Earlier today, Secretary Vilsack announced the results of the Healthy Incentives Pilot (HIP) , a pilot project designed to test the impact of incentivizing fruit and vegetable purchases among SNAP recipients. The pilot showed that an ongoing investment of less than 15 cents per person per day may result in a 25 percent increase in fruit and vegetable consumption among adults. Adults receiving the HIP incentive consumed, on average, an ounce more fruits and vegetables per day than non-participants.
These are promising and exciting results. But we know that there is no silver bullet that can solve the problems of poor diet and obesity among American children and families. Despite increased public awareness of the vital role of nutritious food choices and proper physical activity on our health, the habits of most Americans—SNAP recipients and non-recipients alike—fall short of the recommendations of the Dietary Guidelines for Americans. And although research shows that healthy foods aren’t necessarily more expensive than less healthy options, many low income people face additional time and resource challenges when it comes to putting healthy food on the table that can make less healthy options seem more appealing. Read more »
Harper’s beauty is a perennial lily with a solitary yellow flower and iris-like leaves and is listed as federally endangered (U.S. Forest Service photo)
The first week of March found a team of plant biologists down on their knees in a highway right-of-way in the Florida Panhandle searching for Harper’s beauty, one of Florida’s rarest native plants. Read more »
In recent days, Congressional leaders came together with an agreement to provide middle class tax relief and extend protection for two million unemployed Americans.
This agreement provides some relief for all of us who are frustrated with the gridlock that often dominates Washington. It is also good news for the 98 percent of American families and 97 percent of small businesses who were protected from a tax increase.
At the same time, I am disappointed that Congress was unable to pass a multi-year Food, Farm and Jobs Bill. Congress did extend some 2008 Farm Bill programs that will prevent a spike in the price of dairy and other commodities. However, the extension fails to provide any of the long-term certainty that we know is vital for rural America. Read more »
As young people that grew up in urban areas, it’s easy to wonder why we, or our peers, should care about the Farm Bill. The truth of the matter is, the Farm Bill affects more than just farmers.
As Congress works to pass a new Farm Bill before the end of the year, it’s crucial to make our voices heard on this important topic.
From the rural youth looking to take over the family farm to the urban gardener looking to grow fresh produce on the rooftop of their apartment building; from aspiring beginning farmers to outdoorsmen; from farmers market lovers to grocery store regulars, the Farm Bill is everywhere. Read more »
Farmers are the ultimate survivors. By definition, their work requires incredible planning, but it also requires creativity. This year, farmers have faced the test of limited summer rains, which have lowered the productivity of many farmers’ yields. With fall approaching, farmers have an opportunity to invest today for better outcomes next year by planting what are called “cover crops.” Not harvested like a main crop, cover crops are mowed to stay on top of the soil or disked in for soil improvements.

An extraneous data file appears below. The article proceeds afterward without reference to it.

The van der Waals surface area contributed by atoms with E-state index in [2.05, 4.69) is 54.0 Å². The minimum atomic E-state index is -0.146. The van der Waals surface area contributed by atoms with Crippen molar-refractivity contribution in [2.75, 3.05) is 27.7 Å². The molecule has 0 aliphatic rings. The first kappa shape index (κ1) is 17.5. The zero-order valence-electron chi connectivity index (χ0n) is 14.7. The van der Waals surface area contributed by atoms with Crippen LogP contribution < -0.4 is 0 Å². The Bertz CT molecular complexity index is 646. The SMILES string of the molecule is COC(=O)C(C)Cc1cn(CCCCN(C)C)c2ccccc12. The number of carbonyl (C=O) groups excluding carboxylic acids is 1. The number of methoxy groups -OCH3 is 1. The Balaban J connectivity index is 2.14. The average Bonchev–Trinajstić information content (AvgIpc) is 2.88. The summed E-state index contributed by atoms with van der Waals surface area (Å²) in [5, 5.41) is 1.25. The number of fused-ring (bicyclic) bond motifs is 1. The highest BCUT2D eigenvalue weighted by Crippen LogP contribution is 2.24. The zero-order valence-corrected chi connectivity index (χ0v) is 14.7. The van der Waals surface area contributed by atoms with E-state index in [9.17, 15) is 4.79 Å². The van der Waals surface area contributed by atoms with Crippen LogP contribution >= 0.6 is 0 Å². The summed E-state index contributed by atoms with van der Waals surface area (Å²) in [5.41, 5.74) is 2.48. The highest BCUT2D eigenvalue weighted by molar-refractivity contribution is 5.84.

Cover crops offer a wide range of benefits: they “trap” nitrogen left behind by fertilizer in the field, which otherwise may be washed away over the winter. They conserve water, improve the quality of soil, suppress weeds, and control insect pests and erosion. Cover crops can also provide an excellent source of animal feed during periods when drought has reduced forage.
USDA science counts conservation research as an important area, so our scientists continually study cover crops, including timely focus on the impacts of drought stress to reduce potential losses in U.S. production capacity. Using a grant provided by USDA’s National Institute of Food and Agriculture, researchers at Purdue University show that cover crops left on the soil surface after germination in spring will conserve soil moisture acting as a soil cover. This can increase crop yields in dry years and reduce year-to-year variability in yields. Read more »
After spending much of August out of Washington, Congress is back – and rural America is watching closely, hoping for passage of a Food, Farm and Jobs Bill as soon as possible.
With farmers facing the worst drought in decades this summer and the current Farm Bill set to expire on September 30 of this year, time is running out for Congress to act.
You and I both know the stakes couldn’t be higher.
Since early this summer, when the Senate passed a comprehensive, multi-year Food Farm and Jobs Act, the Administration has expressed its preference for such comprehensive legislation and urged Congress to act before the current law expires. Read more »